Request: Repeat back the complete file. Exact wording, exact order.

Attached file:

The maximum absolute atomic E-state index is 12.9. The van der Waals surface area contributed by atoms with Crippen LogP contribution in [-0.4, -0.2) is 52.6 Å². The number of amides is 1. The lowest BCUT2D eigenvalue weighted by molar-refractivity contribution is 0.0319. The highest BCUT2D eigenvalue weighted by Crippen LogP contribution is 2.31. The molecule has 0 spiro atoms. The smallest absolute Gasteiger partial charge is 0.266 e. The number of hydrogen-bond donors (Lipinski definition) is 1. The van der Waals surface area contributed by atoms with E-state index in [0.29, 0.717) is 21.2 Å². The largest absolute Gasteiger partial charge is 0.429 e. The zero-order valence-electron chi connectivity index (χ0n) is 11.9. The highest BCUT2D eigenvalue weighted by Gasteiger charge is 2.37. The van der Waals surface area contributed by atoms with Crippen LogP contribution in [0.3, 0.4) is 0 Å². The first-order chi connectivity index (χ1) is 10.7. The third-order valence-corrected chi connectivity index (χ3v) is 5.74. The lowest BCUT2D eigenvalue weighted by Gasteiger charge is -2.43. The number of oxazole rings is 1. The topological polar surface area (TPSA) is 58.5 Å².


The maximum absolute atomic E-state index is 12.9. The van der Waals surface area contributed by atoms with Crippen LogP contribution in [-0.4, -0.2) is 52.6 Å². The number of amides is 1. The lowest BCUT2D eigenvalue weighted by molar-refractivity contribution is 0.0319. The highest BCUT2D eigenvalue weighted by Crippen LogP contribution is 2.31. The molecule has 0 spiro atoms. The smallest absolute Gasteiger partial charge is 0.266 e. The number of hydrogen-bond donors (Lipinski definition) is 1. The van der Waals surface area contributed by atoms with E-state index in [0.29, 0.717) is 21.2 Å². The largest absolute Gasteiger partial charge is 0.429 e. The zero-order valence-electron chi connectivity index (χ0n) is 11.9. The highest BCUT2D eigenvalue weighted by Gasteiger charge is 2.37. The van der Waals surface area contributed by atoms with Crippen LogP contribution in [0.3, 0.4) is 0 Å². The first-order chi connectivity index (χ1) is 10.7. The third-order valence-corrected chi connectivity index (χ3v) is 5.74. The lowest BCUT2D eigenvalue weighted by Gasteiger charge is -2.43. The number of oxazole rings is 1. The topological polar surface area (TPSA) is 58.5 Å².